Saving: 10 Questions
Jonathan Clements | August 24, 2017
IF YOU DON’T save diligently, you are highly unlikely to amass a decent-size nest egg. Time to make amends? Here are 10 questions to ponder:
- Do you regularly spend more than planned? Try writing down every purchase you make. That’ll tell you where your dollars are going—and make you think twice before spending.
- How much of your income goes toward fixed living costs? We’re talking about items such as mortgage or rent, car payments, utilities, groceries and insurance premiums. If your fixed living costs are too high, you’ll find it tough to save, no matter how determined you are.
- If you have goals other than retirement, are you saving more than 12% of income? That 12% is probably the minimum you should be socking away each year for retirement. If you’re looking to make a house down payment or fund the kids’ college, that will require additional savings.
- Is 12% enough? With long-run stock and bond returns expected to be modest, it might be safer to sock away more than 12% for retirement.
- Should you force yourself to save—by automating your savings? Many folks use payroll deduction to fund their employer’s 401(k) or 403(b) plan. But you could also automate other savings, such as automatically moving money every month from your checking account to a high-yield savings account or to your favorite mutual funds.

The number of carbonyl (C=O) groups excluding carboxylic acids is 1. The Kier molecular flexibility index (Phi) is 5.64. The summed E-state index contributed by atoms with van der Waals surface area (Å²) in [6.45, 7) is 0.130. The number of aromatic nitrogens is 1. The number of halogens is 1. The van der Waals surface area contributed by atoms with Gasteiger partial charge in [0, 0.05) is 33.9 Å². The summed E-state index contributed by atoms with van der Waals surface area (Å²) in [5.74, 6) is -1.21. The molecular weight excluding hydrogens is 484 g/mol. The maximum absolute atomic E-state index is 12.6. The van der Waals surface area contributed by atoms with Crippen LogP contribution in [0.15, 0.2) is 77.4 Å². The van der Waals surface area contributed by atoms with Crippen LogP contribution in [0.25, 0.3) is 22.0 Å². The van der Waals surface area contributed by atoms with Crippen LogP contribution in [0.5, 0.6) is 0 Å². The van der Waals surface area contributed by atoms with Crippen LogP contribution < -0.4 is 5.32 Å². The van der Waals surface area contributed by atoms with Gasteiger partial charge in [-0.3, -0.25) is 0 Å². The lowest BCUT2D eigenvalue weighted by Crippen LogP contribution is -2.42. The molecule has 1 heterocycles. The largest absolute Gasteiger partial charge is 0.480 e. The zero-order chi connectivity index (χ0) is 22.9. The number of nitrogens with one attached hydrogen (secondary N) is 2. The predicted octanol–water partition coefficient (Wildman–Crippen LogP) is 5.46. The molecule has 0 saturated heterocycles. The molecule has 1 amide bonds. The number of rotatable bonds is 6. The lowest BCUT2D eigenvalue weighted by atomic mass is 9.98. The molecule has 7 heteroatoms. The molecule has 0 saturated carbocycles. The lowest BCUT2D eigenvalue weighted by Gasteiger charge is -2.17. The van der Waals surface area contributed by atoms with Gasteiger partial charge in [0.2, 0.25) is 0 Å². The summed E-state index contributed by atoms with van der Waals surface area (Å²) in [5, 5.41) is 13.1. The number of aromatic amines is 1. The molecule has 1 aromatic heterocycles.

- To save even more, how about cutting living costs—and then upping your automatic investments by an equal amount? Let’s say you save $150 a month by downgrading your cable package, cancelling magazine subscriptions, using a cheaper gym, and raising the deductibles on your home and auto insurance. To ensure those savings don’t get squandered, you might immediately increase your automatic monthly investments by $150.
- Could you turn debt payments into savings? Suppose you’re about to pay off a student loan or car loan. You’re used to living without the money, so it shouldn’t be any great sacrifice to redirect the sum involved to your favorite mutual fund.
- Do you have excess cash in your checking account? Move it to a high-yield savings account or a low-cost money market mutual fund. If you leave the money in your checking account, it’ll earn little or no interest—plus you may be tempted to spend it.
- Could your savings be working harder? If you favor lower-cost investments, take advantage of tax-deductible and tax-free retirement accounts, and ensure you collect the full matching contribution offered by your employer’s 401(k) plan, your savings will almost certainly grow faster.
- Should you create a wish list for major expenses? By keeping a running list of potential major expenditures—things like remodeling projects, new furniture, new cars and vacations—you’ll give yourself extra time to ponder whether these are good uses for your money.
This is the sixth blog in a series. The earlier articles were devoted to retirement, housing, college, your family’s safety net, and money and happiness. Follow Jonathan on Twitter and on Facebook.